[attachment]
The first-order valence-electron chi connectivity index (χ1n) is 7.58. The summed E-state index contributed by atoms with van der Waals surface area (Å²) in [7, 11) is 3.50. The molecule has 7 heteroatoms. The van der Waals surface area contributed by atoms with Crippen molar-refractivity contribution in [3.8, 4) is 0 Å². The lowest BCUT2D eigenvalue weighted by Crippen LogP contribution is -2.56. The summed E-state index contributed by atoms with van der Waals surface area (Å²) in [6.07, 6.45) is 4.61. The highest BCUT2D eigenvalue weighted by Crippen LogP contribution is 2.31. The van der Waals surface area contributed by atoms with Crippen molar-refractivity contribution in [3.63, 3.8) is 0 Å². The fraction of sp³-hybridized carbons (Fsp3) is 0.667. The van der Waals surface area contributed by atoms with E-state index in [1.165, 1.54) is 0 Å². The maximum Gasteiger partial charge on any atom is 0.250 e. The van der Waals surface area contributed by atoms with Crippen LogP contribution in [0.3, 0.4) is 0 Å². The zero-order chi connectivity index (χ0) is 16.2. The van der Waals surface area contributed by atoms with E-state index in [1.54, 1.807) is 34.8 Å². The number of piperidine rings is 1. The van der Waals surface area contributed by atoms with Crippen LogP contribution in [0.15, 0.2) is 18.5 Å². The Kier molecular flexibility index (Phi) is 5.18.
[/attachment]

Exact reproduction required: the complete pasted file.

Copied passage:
The first-order valence-electron chi connectivity index (χ1n) is 7.58. The summed E-state index contributed by atoms with van der Waals surface area (Å²) in [7, 11) is 3.50. The molecule has 7 heteroatoms. The van der Waals surface area contributed by atoms with Crippen molar-refractivity contribution in [3.8, 4) is 0 Å². The lowest BCUT2D eigenvalue weighted by Crippen LogP contribution is -2.56. The summed E-state index contributed by atoms with van der Waals surface area (Å²) in [6.07, 6.45) is 4.61. The highest BCUT2D eigenvalue weighted by Crippen LogP contribution is 2.31. The van der Waals surface area contributed by atoms with Crippen molar-refractivity contribution in [3.63, 3.8) is 0 Å². The fraction of sp³-hybridized carbons (Fsp3) is 0.667. The van der Waals surface area contributed by atoms with E-state index in [1.165, 1.54) is 0 Å². The maximum Gasteiger partial charge on any atom is 0.250 e. The van der Waals surface area contributed by atoms with Crippen LogP contribution in [0.3, 0.4) is 0 Å². The zero-order chi connectivity index (χ0) is 16.2. The van der Waals surface area contributed by atoms with E-state index in [1.54, 1.807) is 34.8 Å². The number of piperidine rings is 1. The van der Waals surface area contributed by atoms with Crippen LogP contribution in [0.15, 0.2) is 18.5 Å². The Kier molecular flexibility index (Phi) is 5.18.